Emissions reduction

bfcc mitigation

The Building for Climate Change programme is leading the building and construction sector's approach to emissions reduction.

Overview

The Building for Climate Change programme is leading the building and construction sector's approach to emissions reduction and will be introducing measures to limit emissions due to the construction and operation of buildings.

We have consulted on two frameworks for reducing the embodied and operational carbon emissions of buildings and have published a technical methodology for assessing the whole-of-life embodied carbon of new buildings in New Zealand.

We are also developing processes, tools, and guidance to support the sector’s transition to a low-emissions future state.

2020 consultation submissions summary - mbie.govt.nz

Emissions Reduction – Whole-of-Life Embodied Carbon

Whole-of-life embodied carbon refers to emissions associated with the use of materials in a building, as well as the construction processes throughout the whole lifecycle of the building (e.g. initial construction, maintenance, renovation and demolition). It includes the embodied carbon of construction materials (e.g. timber and steel), and emissions from activities such as transportation, construction and waste disposal.

The Building for Climate Change programme will be introducing new requirements to measure, and over time, put a cap on the whole-of-life embodied carbon emissions of new buildings.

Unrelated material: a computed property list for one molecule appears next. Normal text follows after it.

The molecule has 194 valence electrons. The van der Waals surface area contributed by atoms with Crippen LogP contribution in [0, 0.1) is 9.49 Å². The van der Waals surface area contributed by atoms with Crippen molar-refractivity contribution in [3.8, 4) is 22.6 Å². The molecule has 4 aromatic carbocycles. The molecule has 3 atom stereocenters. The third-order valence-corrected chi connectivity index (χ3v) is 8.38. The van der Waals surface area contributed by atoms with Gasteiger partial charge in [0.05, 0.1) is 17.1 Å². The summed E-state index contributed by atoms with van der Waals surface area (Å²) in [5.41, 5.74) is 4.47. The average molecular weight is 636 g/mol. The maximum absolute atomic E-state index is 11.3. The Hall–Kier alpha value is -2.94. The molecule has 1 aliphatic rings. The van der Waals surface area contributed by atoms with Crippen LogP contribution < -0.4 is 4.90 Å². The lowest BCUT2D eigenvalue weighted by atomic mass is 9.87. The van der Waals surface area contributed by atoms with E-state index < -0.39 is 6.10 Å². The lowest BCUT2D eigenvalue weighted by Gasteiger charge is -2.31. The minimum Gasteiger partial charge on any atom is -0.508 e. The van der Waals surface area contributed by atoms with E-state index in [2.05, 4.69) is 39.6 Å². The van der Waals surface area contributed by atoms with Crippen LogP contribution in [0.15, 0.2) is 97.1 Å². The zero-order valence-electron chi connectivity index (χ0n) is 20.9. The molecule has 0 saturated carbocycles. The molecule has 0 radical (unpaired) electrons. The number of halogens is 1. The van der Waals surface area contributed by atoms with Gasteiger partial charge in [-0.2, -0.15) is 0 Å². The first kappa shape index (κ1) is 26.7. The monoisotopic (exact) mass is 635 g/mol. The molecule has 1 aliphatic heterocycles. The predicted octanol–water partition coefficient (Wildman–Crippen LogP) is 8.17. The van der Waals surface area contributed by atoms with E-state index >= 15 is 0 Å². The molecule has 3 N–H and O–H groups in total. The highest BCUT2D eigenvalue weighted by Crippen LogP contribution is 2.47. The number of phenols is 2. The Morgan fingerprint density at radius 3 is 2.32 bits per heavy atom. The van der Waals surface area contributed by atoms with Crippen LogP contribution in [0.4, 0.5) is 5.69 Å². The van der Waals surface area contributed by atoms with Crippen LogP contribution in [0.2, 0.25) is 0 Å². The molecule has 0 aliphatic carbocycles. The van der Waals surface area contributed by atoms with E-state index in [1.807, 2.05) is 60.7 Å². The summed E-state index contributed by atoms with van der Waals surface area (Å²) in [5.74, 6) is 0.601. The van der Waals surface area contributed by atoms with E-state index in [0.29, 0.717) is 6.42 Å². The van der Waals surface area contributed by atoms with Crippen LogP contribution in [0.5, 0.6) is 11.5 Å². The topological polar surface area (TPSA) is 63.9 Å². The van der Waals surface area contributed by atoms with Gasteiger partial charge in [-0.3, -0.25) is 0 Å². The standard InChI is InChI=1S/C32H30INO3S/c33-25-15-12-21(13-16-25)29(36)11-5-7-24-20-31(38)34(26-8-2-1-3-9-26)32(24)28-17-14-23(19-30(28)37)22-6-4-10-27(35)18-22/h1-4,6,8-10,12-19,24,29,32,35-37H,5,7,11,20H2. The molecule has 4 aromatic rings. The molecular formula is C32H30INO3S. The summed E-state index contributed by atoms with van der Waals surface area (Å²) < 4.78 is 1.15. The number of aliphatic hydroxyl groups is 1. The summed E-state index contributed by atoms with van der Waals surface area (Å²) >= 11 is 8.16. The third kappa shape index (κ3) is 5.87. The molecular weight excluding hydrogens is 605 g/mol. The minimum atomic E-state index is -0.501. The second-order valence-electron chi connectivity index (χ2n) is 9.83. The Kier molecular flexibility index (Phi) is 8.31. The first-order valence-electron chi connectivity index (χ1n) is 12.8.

There are three main ways we are looking at reducing the embodied carbon of buildings:

  1. improving new building efficiency (e.g. ensuring new buildings are resilient, built-to-last, and as big as they need to be but no bigger, also that we are making the best use of existing buildings),
  2. improving material efficiency (e.g. designing smarter buildings that use less material for the same functionality and performance, and reducing waste at construction and demolition stages through greater reuse and recycling of materials),
  3. reducing the carbon intensity of construction materials and products (e.g. through using lower carbon materials such as timber, or reducing the emissions from the manufacture of materials such as concrete and steel).

The proposed measures have been outlined, and consulted on, in the Whole-of-life Embodied Carbon Framework.

Whole-of-Life Embodied Carbon Framework – mbie.govt.nz

In response to the feedback received on this Framework, we consulted with technical experts from New Zealand and around the world to develop and publish a technical methodology for assessing the whole-of-life embodied carbon of buildings in New Zealand. This is intended to improve the consistency of assessments that are already being carried out ahead of them becoming regulatory requirements, as well as introduce embodied carbon assessments to others who may be less familiar with the concepts.

Whole-of-Life Embodied Carbon Assessment: Technical Methodology